Oxide Launches the World’s First Commercial Cloud Computer
For four years the leaders of Oxide computers have promised they’re working on “hyperscaler infrastructure for the rest of us.”
And history will record that on Thursday, Oct. 26 — they finally opened up their waitlist and began taking orders…
While major cloud providers roll their own powerful cloud-computing servers, Oxide claims to be selling the first commercial version of an out-of-the-box cloud computer for individual companies that delivers the same massive hyperscale benefits. It’s been “purpose-built” for high-performance computing, networking, and storage, and Oxide is hailing it as “a true rack-scale system with fully unified hardware and software designed for on-premises cloud computing,” according to the company literature.
With catchy slogans like “the power of the cloud in your data center,” Oxide has been saying for years that it’s “building a new kind of server.” And on June 30, Oxide had finally shipped its very first server rack — all 3,000 pounds of it, a milestone that stood more than 9 feet tall.
The first Oxide rack being prepared for customer shipment! pic.twitter.com/ZmDFToDI1b
— Oxide Computer Company (@oxidecomputer) June 30, 2023
The momentum’s been building ever since, and today Oxide revealed an impressive list of current customers. There’s the U.S. Department of Energy — specifically its Idaho National Laboratory (which has historically been involved in nuclear research) — as well as “a well-known financial services firm”. Oxide also announced that within just a few months, there’ll be additional installments at multiple Fortune 1000 companies. And beyond that, Oxide is also boasting that they now have “a long wait list of customers ready to install once production catches up with demand.”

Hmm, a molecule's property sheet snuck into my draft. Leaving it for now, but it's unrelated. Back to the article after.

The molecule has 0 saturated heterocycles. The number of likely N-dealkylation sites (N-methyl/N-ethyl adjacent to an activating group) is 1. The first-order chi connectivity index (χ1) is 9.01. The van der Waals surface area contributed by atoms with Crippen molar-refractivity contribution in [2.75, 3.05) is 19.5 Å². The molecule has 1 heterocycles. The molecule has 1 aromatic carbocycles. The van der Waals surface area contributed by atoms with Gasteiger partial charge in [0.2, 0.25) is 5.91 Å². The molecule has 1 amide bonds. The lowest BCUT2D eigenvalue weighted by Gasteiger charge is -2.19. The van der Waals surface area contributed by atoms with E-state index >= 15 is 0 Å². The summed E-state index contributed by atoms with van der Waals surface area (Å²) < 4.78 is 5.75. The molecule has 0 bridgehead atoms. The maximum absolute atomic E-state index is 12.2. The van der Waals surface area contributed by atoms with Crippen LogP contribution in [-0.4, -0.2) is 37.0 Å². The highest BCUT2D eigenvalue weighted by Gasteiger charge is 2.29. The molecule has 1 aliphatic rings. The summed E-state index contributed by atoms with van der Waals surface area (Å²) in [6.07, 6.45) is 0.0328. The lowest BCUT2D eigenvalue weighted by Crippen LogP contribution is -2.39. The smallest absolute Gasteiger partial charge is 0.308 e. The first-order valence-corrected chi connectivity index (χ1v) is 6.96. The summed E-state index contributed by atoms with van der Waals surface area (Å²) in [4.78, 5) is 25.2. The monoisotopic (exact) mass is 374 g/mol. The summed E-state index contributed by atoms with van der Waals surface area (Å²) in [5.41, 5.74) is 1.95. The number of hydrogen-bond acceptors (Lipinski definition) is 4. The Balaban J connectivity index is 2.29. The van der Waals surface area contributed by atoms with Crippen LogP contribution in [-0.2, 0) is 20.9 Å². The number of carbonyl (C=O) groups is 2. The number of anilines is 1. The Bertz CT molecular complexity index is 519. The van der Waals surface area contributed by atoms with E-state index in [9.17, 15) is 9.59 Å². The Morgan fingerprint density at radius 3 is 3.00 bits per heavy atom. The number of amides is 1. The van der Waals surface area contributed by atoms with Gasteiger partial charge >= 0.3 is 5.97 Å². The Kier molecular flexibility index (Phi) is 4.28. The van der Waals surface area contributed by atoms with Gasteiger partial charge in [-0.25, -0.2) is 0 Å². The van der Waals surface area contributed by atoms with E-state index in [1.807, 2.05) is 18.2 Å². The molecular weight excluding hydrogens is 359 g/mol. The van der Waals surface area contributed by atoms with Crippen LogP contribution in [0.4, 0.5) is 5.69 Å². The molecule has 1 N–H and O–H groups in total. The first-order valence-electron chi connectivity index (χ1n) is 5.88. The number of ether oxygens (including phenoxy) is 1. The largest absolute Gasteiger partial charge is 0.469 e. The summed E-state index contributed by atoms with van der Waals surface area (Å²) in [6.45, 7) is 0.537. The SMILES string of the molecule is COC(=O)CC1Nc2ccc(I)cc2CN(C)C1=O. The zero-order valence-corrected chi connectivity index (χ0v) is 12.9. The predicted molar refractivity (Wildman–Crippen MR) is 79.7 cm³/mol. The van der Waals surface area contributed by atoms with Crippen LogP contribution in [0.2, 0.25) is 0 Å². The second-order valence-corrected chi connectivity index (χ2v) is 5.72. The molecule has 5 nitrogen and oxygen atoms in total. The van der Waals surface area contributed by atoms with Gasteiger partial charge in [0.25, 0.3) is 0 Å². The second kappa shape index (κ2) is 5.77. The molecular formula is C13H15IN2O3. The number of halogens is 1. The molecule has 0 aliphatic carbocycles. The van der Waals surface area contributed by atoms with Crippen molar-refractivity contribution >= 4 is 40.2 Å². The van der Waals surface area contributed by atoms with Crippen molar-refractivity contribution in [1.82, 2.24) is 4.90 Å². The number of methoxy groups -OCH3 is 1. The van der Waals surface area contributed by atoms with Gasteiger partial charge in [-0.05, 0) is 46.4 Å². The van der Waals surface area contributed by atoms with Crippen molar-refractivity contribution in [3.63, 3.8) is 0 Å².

As Chief Technology Officer Bryan Cantrill said on the Software Engineering Daily podcast. “When you solve a hard problem like this and you really broadcast that you intend to solve it… Customers present themselves and say, ‘Hey, we’ve been looking for — thank God someone is finally solving this problem!’”
Not long ago we had a thread about how datacenters could provide cost advantage for a bunch of workloads. What oxide does here is deliver software that enables the rapid deployment and flexibility of the modern cloud on top of hardware designed for the use case.
— Adam Jacob (@adamhjk) October 26, 2023
And for further proof that it’s building up steam, Oxide also announced Thursday that it’s secured $44 million in a Series A round of funding, bringing its total financing to date up to $78 million. Specifically, Oxide’s announcement says this funding round was led by Eclipse with participation from Intel’s corporate venture capital arm Intel Capital, as well as from Riot Ventures, Counterpart Ventures, and Rally Ventures, “to accelerate production for Fortune 1000 enterprises.”
In their announcement, Andy Fligel, senior managing director at Intel Capital, argues that Oxide is addressing the most urgent needs of enterprise IT. “They have eliminated the trade-off between cloud and on-premises,” Fligel wrote in a statement, “so enterprises can achieve cloud performance across every aspect of their business.
“Oxide makes it possible to ‘own the cloud’ instead of renting it — a concept that could shift the economics of cloud computing.”
All the Hopes and Dreams